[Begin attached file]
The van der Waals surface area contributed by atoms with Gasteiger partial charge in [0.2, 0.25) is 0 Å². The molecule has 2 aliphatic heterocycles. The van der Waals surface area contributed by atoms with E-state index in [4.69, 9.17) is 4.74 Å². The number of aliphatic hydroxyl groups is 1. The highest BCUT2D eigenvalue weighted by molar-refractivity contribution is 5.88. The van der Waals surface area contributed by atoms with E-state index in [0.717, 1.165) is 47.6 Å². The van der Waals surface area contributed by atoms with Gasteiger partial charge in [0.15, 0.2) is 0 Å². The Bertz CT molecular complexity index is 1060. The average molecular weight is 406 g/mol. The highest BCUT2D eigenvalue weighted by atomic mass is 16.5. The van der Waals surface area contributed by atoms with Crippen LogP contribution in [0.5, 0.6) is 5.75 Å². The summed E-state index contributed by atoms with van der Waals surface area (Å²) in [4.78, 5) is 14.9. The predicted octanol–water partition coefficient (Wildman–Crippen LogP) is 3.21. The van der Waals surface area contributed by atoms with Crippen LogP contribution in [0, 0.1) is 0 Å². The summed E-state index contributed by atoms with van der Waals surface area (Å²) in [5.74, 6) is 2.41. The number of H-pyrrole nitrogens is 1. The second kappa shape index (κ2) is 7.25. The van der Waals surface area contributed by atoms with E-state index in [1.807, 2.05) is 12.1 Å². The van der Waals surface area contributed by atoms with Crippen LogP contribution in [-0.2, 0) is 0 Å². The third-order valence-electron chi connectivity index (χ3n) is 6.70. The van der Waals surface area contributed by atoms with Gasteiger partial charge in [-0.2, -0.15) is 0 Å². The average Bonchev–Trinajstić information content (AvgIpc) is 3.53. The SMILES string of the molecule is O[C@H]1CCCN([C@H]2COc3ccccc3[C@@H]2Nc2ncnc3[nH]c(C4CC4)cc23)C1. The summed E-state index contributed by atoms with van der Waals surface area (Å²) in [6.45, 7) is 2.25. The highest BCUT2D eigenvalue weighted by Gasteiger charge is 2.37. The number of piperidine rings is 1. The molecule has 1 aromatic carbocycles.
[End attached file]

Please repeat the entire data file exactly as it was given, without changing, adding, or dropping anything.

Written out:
The van der Waals surface area contributed by atoms with Gasteiger partial charge in [0.2, 0.25) is 0 Å². The molecule has 2 aliphatic heterocycles. The van der Waals surface area contributed by atoms with E-state index in [4.69, 9.17) is 4.74 Å². The number of aliphatic hydroxyl groups is 1. The highest BCUT2D eigenvalue weighted by molar-refractivity contribution is 5.88. The van der Waals surface area contributed by atoms with E-state index in [0.717, 1.165) is 47.6 Å². The van der Waals surface area contributed by atoms with Gasteiger partial charge in [0.15, 0.2) is 0 Å². The Bertz CT molecular complexity index is 1060. The average molecular weight is 406 g/mol. The highest BCUT2D eigenvalue weighted by atomic mass is 16.5. The van der Waals surface area contributed by atoms with Crippen LogP contribution in [0.5, 0.6) is 5.75 Å². The summed E-state index contributed by atoms with van der Waals surface area (Å²) in [4.78, 5) is 14.9. The predicted octanol–water partition coefficient (Wildman–Crippen LogP) is 3.21. The van der Waals surface area contributed by atoms with Crippen LogP contribution in [0, 0.1) is 0 Å². The summed E-state index contributed by atoms with van der Waals surface area (Å²) in [5.74, 6) is 2.41. The number of H-pyrrole nitrogens is 1. The second kappa shape index (κ2) is 7.25. The van der Waals surface area contributed by atoms with E-state index in [1.807, 2.05) is 12.1 Å². The van der Waals surface area contributed by atoms with Crippen LogP contribution in [-0.2, 0) is 0 Å². The third-order valence-electron chi connectivity index (χ3n) is 6.70. The van der Waals surface area contributed by atoms with Gasteiger partial charge in [-0.2, -0.15) is 0 Å². The average Bonchev–Trinajstić information content (AvgIpc) is 3.53. The SMILES string of the molecule is O[C@H]1CCCN([C@H]2COc3ccccc3[C@@H]2Nc2ncnc3[nH]c(C4CC4)cc23)C1. The summed E-state index contributed by atoms with van der Waals surface area (Å²) in [6.45, 7) is 2.25. The highest BCUT2D eigenvalue weighted by Gasteiger charge is 2.37. The number of piperidine rings is 1. The molecule has 1 aromatic carbocycles.